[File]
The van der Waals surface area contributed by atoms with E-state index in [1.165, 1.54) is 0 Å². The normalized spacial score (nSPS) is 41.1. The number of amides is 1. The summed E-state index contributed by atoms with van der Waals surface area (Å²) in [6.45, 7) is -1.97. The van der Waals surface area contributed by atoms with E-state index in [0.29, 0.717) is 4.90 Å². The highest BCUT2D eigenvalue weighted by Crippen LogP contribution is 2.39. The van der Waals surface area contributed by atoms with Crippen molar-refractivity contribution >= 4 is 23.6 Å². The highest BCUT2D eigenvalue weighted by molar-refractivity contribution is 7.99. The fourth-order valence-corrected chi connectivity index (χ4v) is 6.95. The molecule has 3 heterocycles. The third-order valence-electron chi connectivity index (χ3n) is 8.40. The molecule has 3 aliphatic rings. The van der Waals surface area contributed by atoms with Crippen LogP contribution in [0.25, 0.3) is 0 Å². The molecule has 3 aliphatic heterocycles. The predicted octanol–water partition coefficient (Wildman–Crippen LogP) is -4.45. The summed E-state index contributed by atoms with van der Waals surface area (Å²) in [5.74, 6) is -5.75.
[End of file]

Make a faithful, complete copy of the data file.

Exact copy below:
The van der Waals surface area contributed by atoms with E-state index in [1.165, 1.54) is 0 Å². The normalized spacial score (nSPS) is 41.1. The number of amides is 1. The summed E-state index contributed by atoms with van der Waals surface area (Å²) in [6.45, 7) is -1.97. The van der Waals surface area contributed by atoms with E-state index in [0.29, 0.717) is 4.90 Å². The highest BCUT2D eigenvalue weighted by Crippen LogP contribution is 2.39. The van der Waals surface area contributed by atoms with Crippen molar-refractivity contribution >= 4 is 23.6 Å². The highest BCUT2D eigenvalue weighted by molar-refractivity contribution is 7.99. The fourth-order valence-corrected chi connectivity index (χ4v) is 6.95. The molecule has 3 heterocycles. The third-order valence-electron chi connectivity index (χ3n) is 8.40. The molecule has 3 aliphatic rings. The van der Waals surface area contributed by atoms with Crippen LogP contribution in [0.25, 0.3) is 0 Å². The molecule has 3 aliphatic heterocycles. The predicted octanol–water partition coefficient (Wildman–Crippen LogP) is -4.45. The summed E-state index contributed by atoms with van der Waals surface area (Å²) in [5.74, 6) is -5.75.